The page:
Adverse effects reported following topical application of fluorouracil have been minimal and were generally limited to local inflammatory reactions involving particularly the creases and folds of the skin; dermatitis; stomatitis; and photosensitivity. Local adverse effects have occurred more frequently when propylene glycol solutions of the drug were used than when the cream was applied, probably because of the greater tendency for the liquid to collect in creases and folds of the skin such as the circumoral and nasolabial areas and the chin. Other adverse effects associated with fluorouracil topical therapy include insomnia, irritability, medicinal taste, telangiectasia, and lacrimation.
The major adverse effects of fluorouracil topical therapy are local inflammatory reactions at the site of the actinic lesions which are necessary for the therapeutic response. These reactions include swelling, scaling, pain, pruritus, burning, soreness, tenderness, suppuration, scarring, and hyperpigmentation. Inflammatory responses may occur in sites of normal appearing subclinical actinic keratoses. Increased incidence of inflammatory reactions may occur in the normal skin near a lesion if an occlusive dressing is used; a porous gauze dressing may be used for cosmetic reasons without increasing inflammatory reactions.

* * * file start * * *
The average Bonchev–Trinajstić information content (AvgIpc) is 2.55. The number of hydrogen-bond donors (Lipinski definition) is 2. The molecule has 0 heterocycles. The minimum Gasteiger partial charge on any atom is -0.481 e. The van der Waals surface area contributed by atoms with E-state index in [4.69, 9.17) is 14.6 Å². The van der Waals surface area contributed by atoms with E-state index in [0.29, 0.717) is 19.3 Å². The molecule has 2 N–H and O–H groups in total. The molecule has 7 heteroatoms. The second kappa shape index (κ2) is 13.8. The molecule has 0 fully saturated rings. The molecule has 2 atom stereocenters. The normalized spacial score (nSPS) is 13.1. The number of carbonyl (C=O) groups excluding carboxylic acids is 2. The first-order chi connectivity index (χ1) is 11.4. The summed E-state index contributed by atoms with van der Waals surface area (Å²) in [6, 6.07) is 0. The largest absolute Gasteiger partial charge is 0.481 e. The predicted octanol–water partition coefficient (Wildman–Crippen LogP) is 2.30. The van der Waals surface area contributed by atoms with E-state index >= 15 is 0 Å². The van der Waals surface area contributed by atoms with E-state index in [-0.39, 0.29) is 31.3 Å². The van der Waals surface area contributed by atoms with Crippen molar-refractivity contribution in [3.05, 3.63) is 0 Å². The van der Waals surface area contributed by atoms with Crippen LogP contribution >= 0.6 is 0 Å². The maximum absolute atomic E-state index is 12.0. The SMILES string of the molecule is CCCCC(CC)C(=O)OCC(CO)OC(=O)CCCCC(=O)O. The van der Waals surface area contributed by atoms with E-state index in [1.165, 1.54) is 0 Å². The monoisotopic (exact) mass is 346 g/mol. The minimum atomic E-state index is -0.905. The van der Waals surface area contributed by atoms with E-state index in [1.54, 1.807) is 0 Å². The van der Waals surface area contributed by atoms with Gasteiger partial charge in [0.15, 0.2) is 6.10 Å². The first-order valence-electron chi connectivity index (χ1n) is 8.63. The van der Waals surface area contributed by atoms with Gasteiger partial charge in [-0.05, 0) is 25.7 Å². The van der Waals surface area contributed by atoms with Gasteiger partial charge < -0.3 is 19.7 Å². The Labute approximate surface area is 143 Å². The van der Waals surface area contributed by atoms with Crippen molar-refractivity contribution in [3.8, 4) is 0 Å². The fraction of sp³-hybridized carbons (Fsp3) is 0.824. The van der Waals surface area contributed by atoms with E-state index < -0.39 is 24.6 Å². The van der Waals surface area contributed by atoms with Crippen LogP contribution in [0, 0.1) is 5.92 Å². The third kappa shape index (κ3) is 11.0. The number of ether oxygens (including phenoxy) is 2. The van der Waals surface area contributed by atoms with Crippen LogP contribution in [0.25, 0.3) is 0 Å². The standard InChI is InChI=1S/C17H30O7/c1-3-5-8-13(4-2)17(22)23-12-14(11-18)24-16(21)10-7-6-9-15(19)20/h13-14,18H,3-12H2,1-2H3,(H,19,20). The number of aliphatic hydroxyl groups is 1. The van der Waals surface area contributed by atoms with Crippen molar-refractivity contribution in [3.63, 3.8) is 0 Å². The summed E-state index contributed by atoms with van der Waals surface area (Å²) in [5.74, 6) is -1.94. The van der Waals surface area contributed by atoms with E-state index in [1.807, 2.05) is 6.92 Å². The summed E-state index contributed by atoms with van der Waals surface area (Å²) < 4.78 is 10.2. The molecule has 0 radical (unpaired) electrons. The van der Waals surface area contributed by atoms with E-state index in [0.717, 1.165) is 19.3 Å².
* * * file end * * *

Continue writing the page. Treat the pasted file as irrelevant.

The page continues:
Although reports of systemic toxicity related to topical application of fluorouracil have not appeared in the published literature, one manufacturer reports that leukocytosis, thrombocytopenia, toxic granulation, and eosinophilia have occurred. In one study, 5% fluorouracil in hydrophilic petrolatum and up to 5% fluorouracil in propylene glycol were concurrently applied to the face, neck, chest, arms, and legs in patients with multiple solar keratoses and no systemic toxicity such as bone marrow depression was reported. Systemic absorption of fluorouracil following accidental ingestion of fluorouracil topical preparations may be manifested by leukopenia, thrombocytopenia, stomatitis, diarrhea, GI ulceration and bleeding, and hemorrhage from any site. If leukocytosis and granulocytopenia occur, the patient should be isolated and given prophylaxis against infection.